Finca Sonador

Finca Sonador, also known as Longo Mai, is a village in Southern Costa Rica, right on the border of the Provinces of San Jose and Puntarenas.

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The Longo Mai movement has its origins in Austria, Germany, Switzerland and France. Young people from the “generation 68” founded the first settlement in 1973 in France (“Longo maï” in Provençal means “may it last long”). They focused on living together, based on self-administration and agricultural self-sufficiency. In addition, they initiated many social projects. In 1979, when many Nicaraguans had to flee from the terror regime of Anastasio Somoza, the cooperative decided to buy land in Costa Rica. The idea was to make it available to the refugees and thereby enable them to live independently and in dignity.

After the victory of the Sandinistas, most of the Nicaraguans returned to their home countries. Families of Salvadorian refugees replaced the Nicaraguans, and landless Costa Rican peasant families (indigenous and non-indigenous) settled down as well. Today, most inhabitants have Salvadorian roots. Roland Spendlingwimmer, a founding member of Longo Mai, has been guiding the project from the very first day.

While in the 1980s the primary concern was to provide shelter for Central American refugees, the community is today developing into an ecological center. Located at the center of vast Del Monte pineapple plantations, the village of Longo Mai (Longo Mai and Finca Sonador are used as synonyms) functions as a “green lung”. Whereas the huge pineapple plantations are a social and ecological catastrophe, the agriculture of Longo Mai is combined with environmental protection and eco-tourism.

For its own use, the village produces corn, beans, rice, yuca (manioc), bananas, platanos (plantains), meat, milk, eggs, fruit etc. They also grow coffee and sugarcane crops to sell on the market.

Longo Mai today comprises about 2,200 acres (890 hectares), half of which is protected rain forest. For the approx. 400 inhabitants there are two pulperías (village stores), one school, a kindergarten and two churches. Also, one regional environmental organization (UNAPROA) is based in Longo Mai. The infrastructure as well as various activities are run by numerous committees.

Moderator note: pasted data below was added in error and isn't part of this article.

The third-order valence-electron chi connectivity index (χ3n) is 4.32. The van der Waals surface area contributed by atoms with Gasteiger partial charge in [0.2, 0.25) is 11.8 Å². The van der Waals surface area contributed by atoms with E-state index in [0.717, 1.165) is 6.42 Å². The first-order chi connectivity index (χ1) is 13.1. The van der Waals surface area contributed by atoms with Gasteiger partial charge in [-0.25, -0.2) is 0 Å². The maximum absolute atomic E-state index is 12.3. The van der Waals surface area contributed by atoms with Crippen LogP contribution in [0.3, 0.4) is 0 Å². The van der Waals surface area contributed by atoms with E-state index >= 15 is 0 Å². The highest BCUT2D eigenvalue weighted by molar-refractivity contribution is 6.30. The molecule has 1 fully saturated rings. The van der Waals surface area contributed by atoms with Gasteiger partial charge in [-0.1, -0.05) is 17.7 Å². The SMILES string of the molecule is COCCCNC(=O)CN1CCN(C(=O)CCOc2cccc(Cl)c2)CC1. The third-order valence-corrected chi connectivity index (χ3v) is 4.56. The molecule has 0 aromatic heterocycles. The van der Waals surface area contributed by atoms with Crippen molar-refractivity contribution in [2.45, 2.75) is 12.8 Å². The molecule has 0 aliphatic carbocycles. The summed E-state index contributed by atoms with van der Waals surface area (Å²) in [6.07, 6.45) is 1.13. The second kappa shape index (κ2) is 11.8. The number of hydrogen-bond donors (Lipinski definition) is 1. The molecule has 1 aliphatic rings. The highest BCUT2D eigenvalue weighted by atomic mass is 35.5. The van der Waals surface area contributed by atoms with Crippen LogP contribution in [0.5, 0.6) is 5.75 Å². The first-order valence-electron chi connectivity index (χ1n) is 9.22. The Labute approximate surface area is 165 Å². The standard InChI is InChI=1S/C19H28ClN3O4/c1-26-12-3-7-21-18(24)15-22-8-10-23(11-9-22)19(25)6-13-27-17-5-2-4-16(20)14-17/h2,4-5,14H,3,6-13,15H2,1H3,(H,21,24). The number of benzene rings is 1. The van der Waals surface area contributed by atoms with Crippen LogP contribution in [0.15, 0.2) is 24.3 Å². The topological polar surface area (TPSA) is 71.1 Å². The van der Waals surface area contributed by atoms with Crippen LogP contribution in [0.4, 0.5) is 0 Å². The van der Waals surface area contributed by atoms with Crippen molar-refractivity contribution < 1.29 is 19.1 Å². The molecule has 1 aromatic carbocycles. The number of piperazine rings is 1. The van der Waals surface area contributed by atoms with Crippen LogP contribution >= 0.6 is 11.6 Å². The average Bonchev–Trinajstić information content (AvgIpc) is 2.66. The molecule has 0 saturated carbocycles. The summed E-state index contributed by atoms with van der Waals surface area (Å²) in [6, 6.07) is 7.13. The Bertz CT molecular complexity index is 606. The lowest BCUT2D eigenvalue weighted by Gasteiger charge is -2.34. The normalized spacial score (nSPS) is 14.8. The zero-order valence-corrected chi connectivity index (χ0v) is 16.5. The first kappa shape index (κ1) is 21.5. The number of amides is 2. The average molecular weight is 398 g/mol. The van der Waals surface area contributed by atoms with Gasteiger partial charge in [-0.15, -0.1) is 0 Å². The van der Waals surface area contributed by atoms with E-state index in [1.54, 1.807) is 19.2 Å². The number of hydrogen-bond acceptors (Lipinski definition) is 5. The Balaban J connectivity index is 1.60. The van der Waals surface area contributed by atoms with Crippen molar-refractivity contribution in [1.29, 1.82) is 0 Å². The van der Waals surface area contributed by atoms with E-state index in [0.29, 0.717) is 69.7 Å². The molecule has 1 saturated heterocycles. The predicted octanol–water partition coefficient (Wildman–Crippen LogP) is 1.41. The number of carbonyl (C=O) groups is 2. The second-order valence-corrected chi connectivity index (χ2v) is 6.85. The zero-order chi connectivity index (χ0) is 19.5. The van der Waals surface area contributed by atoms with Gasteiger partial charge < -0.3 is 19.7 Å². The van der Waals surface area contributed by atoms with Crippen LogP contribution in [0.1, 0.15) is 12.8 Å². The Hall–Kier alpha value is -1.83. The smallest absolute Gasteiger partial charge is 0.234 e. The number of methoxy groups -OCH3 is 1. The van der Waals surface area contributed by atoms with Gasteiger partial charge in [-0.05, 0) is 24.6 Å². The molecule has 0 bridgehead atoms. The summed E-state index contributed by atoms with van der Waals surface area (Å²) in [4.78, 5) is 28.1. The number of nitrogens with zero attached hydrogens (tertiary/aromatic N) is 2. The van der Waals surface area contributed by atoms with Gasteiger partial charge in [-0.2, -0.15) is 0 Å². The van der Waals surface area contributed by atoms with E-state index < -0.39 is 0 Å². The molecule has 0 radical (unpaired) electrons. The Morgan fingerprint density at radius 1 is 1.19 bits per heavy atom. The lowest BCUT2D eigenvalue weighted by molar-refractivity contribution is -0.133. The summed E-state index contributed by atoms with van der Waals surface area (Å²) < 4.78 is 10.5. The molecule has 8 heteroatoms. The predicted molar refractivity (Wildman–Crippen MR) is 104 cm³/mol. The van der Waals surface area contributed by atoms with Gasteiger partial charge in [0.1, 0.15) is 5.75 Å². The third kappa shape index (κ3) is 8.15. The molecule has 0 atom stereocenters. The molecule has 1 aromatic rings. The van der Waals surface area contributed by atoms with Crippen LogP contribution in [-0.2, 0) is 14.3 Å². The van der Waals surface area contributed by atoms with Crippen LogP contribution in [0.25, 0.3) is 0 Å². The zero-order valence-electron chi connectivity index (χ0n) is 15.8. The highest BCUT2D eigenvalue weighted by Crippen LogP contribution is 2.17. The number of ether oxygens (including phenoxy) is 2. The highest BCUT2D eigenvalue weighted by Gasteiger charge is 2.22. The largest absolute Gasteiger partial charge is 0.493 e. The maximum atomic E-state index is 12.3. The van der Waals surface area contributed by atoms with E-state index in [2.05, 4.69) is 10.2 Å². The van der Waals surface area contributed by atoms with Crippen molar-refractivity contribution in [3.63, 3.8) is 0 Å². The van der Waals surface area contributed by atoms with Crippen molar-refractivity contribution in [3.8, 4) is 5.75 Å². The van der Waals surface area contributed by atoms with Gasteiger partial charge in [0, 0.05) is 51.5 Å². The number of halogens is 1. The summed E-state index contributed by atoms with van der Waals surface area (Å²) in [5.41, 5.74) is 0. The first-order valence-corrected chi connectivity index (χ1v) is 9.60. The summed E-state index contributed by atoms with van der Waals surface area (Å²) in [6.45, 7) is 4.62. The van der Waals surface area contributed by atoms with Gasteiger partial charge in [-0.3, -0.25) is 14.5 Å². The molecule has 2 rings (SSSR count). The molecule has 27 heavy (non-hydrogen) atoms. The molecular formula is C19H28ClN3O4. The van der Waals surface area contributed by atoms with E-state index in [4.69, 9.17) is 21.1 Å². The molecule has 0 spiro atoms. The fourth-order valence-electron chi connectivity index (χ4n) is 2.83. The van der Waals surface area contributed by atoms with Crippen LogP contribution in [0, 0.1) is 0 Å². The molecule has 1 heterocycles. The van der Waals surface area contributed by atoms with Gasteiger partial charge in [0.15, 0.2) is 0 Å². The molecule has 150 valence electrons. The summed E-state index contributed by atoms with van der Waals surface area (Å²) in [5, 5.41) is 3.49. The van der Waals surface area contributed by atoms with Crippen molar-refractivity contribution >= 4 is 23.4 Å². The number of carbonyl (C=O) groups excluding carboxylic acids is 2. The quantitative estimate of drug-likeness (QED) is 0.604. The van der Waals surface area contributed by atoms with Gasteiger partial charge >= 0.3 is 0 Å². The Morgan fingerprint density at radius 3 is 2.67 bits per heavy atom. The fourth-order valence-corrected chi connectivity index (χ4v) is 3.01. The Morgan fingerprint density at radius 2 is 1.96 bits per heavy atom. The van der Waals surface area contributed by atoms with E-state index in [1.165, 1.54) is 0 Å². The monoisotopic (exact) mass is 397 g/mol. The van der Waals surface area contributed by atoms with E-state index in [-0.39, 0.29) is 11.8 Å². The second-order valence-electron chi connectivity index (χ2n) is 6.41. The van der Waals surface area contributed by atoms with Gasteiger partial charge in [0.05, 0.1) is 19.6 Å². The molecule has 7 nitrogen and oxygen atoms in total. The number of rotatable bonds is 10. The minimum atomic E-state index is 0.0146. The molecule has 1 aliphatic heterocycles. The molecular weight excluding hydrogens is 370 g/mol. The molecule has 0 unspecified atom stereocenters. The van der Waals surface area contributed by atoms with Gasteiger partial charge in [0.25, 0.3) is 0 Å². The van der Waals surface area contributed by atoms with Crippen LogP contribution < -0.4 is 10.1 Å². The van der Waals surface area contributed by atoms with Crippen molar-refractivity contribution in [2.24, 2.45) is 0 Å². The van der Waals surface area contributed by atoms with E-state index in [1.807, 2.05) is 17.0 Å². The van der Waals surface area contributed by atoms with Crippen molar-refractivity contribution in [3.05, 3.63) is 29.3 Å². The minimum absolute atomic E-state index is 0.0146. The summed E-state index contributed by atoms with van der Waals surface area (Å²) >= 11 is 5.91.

The Longo Mai tourism concept is primarily directed at young people who want to participate in the life of a Costa Rican or Salvadorian family and complete their own projects. Other guests include graduates from highschool who want to spend a year abroad before studying, students, who spend their winter break in Costa Rica or write their final paper, young social workers, community servants, families with kids, and also older people seeking a green, quiet place for rest. The low rates are designed to make a long-term stay possible especially for young visitors. In 2004, the Longo Mai concept of socially responsible tourism based on cultural exchange was awarded the “to-do” prize of the German “Studienkreis für Tourismus und Entwicklung” (study group for tourism and development).

From San José to Longo Mai you can get without changing buses, the trip with a Tracopa bus takes about 3.5 to 4 hours, and leave every 1-2 hours from early morning. After about 3 hours you get into San Isidro de El General, from there the bus takes about 45 more minutes to Longo Mai. If you don’t know the route, ask the driver to stop in Longo Mai.

From the Longo Mai bus stop, a gravel road takes you about one mile up the hill into the village. You can ask for a shuttle, the residents around the bus stop and Edith’s family (+506 8330-6118) charge about ₡2000-3000 for that (in 2010). If you call early, a pick-up service by horse is another possibility.

Villagers offer guided tours on themes such as agriculture, the rain forest and other topics. Tours to the petroglyphs on the Finca Sonador and to the giant “Ceiba” tree are also possible. Numerous villagers rent out their horses. A time-worthy ride leads to the “Perica”, a spectacular waterfall approx. 2 hours (on foot) from Longo Mai.

Longo Mai villagers offer a wide range of classes and workshops, such as:

  • Spanish
  • Dancing
  • Manufacturing of chocolate
  • Pupusas (Salvadorian dish)
  • Tortillas
  • Handicrafts

Visitors are invited to help the locals, for example by participating in the coffee or sugar cane harvest.

Most of the visitors will eat with their host families.

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